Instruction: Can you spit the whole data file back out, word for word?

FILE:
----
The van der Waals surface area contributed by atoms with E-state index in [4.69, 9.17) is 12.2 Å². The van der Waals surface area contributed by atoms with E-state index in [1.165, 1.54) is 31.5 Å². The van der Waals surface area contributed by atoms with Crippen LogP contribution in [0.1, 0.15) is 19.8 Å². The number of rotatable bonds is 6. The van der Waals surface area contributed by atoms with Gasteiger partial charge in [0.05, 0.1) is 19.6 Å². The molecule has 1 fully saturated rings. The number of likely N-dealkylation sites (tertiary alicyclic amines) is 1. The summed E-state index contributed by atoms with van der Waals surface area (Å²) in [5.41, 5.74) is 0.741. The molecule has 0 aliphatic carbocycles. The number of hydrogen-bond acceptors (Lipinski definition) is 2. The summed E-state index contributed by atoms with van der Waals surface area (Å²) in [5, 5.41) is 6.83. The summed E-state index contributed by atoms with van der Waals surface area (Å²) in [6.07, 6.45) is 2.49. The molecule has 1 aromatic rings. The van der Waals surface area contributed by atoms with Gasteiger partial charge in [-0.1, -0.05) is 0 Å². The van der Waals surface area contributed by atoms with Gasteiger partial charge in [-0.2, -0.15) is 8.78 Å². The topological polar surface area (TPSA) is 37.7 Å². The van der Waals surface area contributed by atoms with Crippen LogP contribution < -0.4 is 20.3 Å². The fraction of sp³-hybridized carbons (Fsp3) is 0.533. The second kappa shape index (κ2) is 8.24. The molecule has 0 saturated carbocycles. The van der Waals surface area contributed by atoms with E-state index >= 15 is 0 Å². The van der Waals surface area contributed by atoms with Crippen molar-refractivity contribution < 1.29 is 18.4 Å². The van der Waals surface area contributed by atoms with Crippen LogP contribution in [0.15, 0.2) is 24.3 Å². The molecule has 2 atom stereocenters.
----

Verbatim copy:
The van der Waals surface area contributed by atoms with E-state index in [4.69, 9.17) is 12.2 Å². The van der Waals surface area contributed by atoms with E-state index in [1.165, 1.54) is 31.5 Å². The van der Waals surface area contributed by atoms with Crippen LogP contribution in [0.1, 0.15) is 19.8 Å². The number of rotatable bonds is 6. The van der Waals surface area contributed by atoms with Gasteiger partial charge in [0.05, 0.1) is 19.6 Å². The molecule has 1 fully saturated rings. The number of likely N-dealkylation sites (tertiary alicyclic amines) is 1. The summed E-state index contributed by atoms with van der Waals surface area (Å²) in [5.41, 5.74) is 0.741. The molecule has 0 aliphatic carbocycles. The number of hydrogen-bond acceptors (Lipinski definition) is 2. The summed E-state index contributed by atoms with van der Waals surface area (Å²) in [5, 5.41) is 6.83. The summed E-state index contributed by atoms with van der Waals surface area (Å²) in [6.07, 6.45) is 2.49. The molecule has 1 aromatic rings. The van der Waals surface area contributed by atoms with Gasteiger partial charge in [-0.1, -0.05) is 0 Å². The van der Waals surface area contributed by atoms with Gasteiger partial charge in [-0.2, -0.15) is 8.78 Å². The topological polar surface area (TPSA) is 37.7 Å². The van der Waals surface area contributed by atoms with Crippen LogP contribution < -0.4 is 20.3 Å². The fraction of sp³-hybridized carbons (Fsp3) is 0.533. The second kappa shape index (κ2) is 8.24. The molecule has 0 saturated carbocycles. The van der Waals surface area contributed by atoms with E-state index >= 15 is 0 Å². The van der Waals surface area contributed by atoms with Crippen molar-refractivity contribution < 1.29 is 18.4 Å². The van der Waals surface area contributed by atoms with Crippen LogP contribution in [0.15, 0.2) is 24.3 Å². The molecule has 2 atom stereocenters.